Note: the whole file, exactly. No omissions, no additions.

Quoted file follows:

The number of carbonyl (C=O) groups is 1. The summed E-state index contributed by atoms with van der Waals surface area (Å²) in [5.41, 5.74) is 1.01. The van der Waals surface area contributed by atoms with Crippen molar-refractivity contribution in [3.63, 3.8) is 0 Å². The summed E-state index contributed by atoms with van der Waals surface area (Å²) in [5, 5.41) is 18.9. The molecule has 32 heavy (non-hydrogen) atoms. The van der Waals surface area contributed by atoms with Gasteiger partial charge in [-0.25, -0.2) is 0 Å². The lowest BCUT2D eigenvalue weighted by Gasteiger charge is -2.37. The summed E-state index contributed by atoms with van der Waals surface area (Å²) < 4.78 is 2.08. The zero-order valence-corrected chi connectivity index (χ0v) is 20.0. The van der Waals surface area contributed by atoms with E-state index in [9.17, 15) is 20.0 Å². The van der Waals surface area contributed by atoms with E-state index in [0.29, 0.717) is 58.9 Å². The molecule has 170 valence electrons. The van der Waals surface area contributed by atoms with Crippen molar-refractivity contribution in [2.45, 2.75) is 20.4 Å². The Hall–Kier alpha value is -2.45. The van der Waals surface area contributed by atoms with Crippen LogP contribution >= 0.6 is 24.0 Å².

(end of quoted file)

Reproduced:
The number of carbonyl (C=O) groups is 1. The summed E-state index contributed by atoms with van der Waals surface area (Å²) in [5.41, 5.74) is 1.01. The van der Waals surface area contributed by atoms with Crippen molar-refractivity contribution in [3.63, 3.8) is 0 Å². The summed E-state index contributed by atoms with van der Waals surface area (Å²) in [5, 5.41) is 18.9. The molecule has 32 heavy (non-hydrogen) atoms. The van der Waals surface area contributed by atoms with Gasteiger partial charge in [-0.25, -0.2) is 0 Å². The lowest BCUT2D eigenvalue weighted by Gasteiger charge is -2.37. The summed E-state index contributed by atoms with van der Waals surface area (Å²) < 4.78 is 2.08. The zero-order valence-corrected chi connectivity index (χ0v) is 20.0. The van der Waals surface area contributed by atoms with E-state index in [9.17, 15) is 20.0 Å². The van der Waals surface area contributed by atoms with E-state index in [0.29, 0.717) is 58.9 Å². The molecule has 170 valence electrons. The van der Waals surface area contributed by atoms with Crippen molar-refractivity contribution in [2.45, 2.75) is 20.4 Å². The Hall–Kier alpha value is -2.45. The van der Waals surface area contributed by atoms with Crippen LogP contribution >= 0.6 is 24.0 Å².